OTHING to hold up regular solvers this month on their way to the clue-writing competition; not even Azed’s singles-bar fantasy at 20 across should get in the way of the grid-fill. A French abbreviation may be unfamiliar to some and not quickly verified, while Rabbie Burns’ and Dr Johnson’s appearances are easy references by Azed’s standards.
13. The old own up to wrongdoing recalled in later years AGNISE (sin, rev., in age) It takes little more than a quick glance in Chambers to confirm the solution, and so it’s easy to overlook how neatly the clue’s components are dovetailed into a convincing surface.
16. Grass hidden by some lichen MELIC (hidden) The definition refers to melic2, a type of fescue grass. The clue’s device is anything but hidden, though it would take some pretty rampant lichen to obscure anyone’s lawn.
20. Succeeded beside fireplace with loosening bras in pick-up joint! SINGLES BAR (ingle + s, all in anag.) Experiences differ, but let’s assume this one comes from Azed’s imagination!
22. Speed in net ploy misplaced? I’m yearning for the unattainable NYMPHOLEPT (mph in anag.) Dr Watson was delighted to discover ‘nympholept’, even though as a word it suggests more than it delivers. Maybe the clue is a riposte to 20 across?
26. Staff cheers about new dish in trattoria? POLENTA (n in pole ta) Students of the competition may know that Ximenes set POLENTA in a 1956 competition. Azed doesn’t borrow from any of the clues in that Slip, many of which focus on the exoticness at that time of Italian food.
29. Spurious word member of choir has left in ALL-TO (l in alto) A scan of Chambers reveals that ‘all-to’ is indeed a word with no meaning of its own, created from a false division of an expression that contains it.
32. Recoil shocked about e.g. Johnson backsliding – or his namesake perhaps? COMPILER (PM, rev., in anag.) The backsliding of the Prime Minister might be the cause of more eye-rolls than double-takes, confirming the definition of ‘politician’ chosen by his namesake and dictionary compiler Samuel Johnson: “A man of artifice; one of deep contrivance”.
33. Does it suggest a coin from ancient times, and where one may be found? ATHENS (i.e. a then s) An allusive wordplay based on the notion that a coin from ancient times could be ‘a then-shilling’. Athens is of course one of many places you could find one. Others have offered a different and perhaps better explanation as a reverse cryptic clue, with ‘A then S’ suggesting as3, the low-denomination Roman coin, perhaps dropped by an ancient visitor to Athens.
34. Young apache if having quit existence in form of farming ARABLE (arab + l(if)e) Azed chooses the lower-case ‘apache’ deliberately. An arab and an apache are street hooligans at different stages of their career.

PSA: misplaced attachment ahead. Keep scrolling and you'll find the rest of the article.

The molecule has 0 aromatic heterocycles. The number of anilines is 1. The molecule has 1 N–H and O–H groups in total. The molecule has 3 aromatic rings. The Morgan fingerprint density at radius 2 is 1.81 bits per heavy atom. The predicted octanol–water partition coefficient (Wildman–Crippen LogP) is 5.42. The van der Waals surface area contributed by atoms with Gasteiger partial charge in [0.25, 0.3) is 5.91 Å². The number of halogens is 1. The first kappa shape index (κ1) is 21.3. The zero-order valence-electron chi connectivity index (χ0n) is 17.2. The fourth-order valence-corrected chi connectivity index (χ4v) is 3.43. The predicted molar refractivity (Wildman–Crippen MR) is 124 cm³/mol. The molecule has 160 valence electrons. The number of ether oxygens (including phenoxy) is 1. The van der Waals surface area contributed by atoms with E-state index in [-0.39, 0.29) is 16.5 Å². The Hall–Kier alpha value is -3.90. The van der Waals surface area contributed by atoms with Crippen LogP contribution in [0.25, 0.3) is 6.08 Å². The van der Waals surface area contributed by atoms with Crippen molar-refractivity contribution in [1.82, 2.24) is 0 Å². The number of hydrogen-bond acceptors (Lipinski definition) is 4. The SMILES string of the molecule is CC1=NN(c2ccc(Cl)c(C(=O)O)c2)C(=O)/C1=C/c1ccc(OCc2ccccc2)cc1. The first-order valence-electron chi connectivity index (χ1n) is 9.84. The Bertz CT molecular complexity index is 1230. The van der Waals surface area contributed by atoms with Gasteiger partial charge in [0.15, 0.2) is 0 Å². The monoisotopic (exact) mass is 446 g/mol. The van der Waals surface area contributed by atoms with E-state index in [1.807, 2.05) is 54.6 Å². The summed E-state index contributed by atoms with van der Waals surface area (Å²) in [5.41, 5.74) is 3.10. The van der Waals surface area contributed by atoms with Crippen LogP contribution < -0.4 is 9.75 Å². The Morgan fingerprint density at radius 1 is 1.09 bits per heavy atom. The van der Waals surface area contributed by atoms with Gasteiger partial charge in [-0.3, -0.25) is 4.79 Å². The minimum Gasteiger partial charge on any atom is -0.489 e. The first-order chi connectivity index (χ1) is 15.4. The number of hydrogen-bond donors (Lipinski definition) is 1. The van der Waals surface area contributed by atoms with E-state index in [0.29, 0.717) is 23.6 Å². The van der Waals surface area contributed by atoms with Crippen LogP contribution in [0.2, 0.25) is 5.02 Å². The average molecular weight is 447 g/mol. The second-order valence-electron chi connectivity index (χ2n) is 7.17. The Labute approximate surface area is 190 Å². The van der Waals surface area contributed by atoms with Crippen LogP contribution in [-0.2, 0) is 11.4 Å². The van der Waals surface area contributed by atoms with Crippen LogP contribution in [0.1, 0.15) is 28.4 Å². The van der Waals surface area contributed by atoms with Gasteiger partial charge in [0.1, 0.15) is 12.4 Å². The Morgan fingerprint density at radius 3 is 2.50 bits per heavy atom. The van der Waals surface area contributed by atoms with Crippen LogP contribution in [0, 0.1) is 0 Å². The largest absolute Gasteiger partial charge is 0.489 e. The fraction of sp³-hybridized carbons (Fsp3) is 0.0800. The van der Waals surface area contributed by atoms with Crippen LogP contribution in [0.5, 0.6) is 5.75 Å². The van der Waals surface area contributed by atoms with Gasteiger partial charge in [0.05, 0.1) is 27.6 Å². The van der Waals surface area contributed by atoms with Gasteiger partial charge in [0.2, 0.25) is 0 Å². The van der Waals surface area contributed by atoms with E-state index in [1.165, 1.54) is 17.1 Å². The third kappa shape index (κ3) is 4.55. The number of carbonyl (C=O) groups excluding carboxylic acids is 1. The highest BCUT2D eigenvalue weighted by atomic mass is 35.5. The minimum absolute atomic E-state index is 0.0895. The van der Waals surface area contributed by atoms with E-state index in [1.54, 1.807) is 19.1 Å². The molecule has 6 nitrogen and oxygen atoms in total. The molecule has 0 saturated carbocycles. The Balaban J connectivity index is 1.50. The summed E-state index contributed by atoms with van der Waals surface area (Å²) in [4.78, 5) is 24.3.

1. Cervine organ in part of face, soft inside INCHPIN (in + p in chin) This unusual word means a deer’s sweetbread or pancreas.
3. Hitmen, brothers engaging French lawyer BRAVOS (Av. in bros) The solution is an Italian or Spanish term for a hired assassin, while Av. is a French abbreviation for ‘Avocat’, not found in Chambers or that easily on the anglophone internet.
6. What’s posh about money? It’s given out for distributing METING (tin in meg) Regular solvers of this sort of cryptic will know that there are many slang terms for a halfpenny. ‘Posh’ and ‘meg’ are but two of the ten listed in Bradford’s. ‘Meting (out)’ is usually reserved for punishment nowadays.
21. Dried out in bar, like Rabbie’s love? ROSE-RED (sere in rod) The reference is to Burns’s “O, my Luve’s like a red, red rose”.
22. Nothing to elicit, I shut up, being indolent OTIOSE (0 + I in tose) It took Dr Watson a while to parse the wordplay, as it looked like the I was contained in ‘to se(e)’ or similar, but in fact it’s in ‘tose’ meaning to draw out wool strands from fleece.
29. Oven Lalique emptied, right, hot inside LEHR (h in L(aliqu)e r) Azed finds a suitable glass-maker for his glass-annealing oven.
Across: 5. AMPHIPOD (anag. in anag.); 12. NIRLIE (in, rev. + r, l + i.e.); 14. CLAUSTRA (a in anag.); 15. HAVEN (have + n); 17. PROPS (3 mngs.); 19. NACRITE (anag.); 27. LARES (L Ares; see lar); 30. STIPE (I in anag.); 35. SEREVENT (ser. + event).
Down: 2. ZILA (hidden); 4. BLUE PIPE-TREE (anag. + E); 7. PARIAL (aria in PL (Poet Laureate)); 8. INTERSPATIAL (anag.); 9. PILL (2 mngs.); 10. OSCITATE; 11. DE-ICE (e in dice); 18. RHYOLITE (anag. in rite); 24. LAWMAN (ma in lawn2); 25. TRILBY (I lb. in try); 26. PALAS (a for m in palms); 31. PELA (l in pea).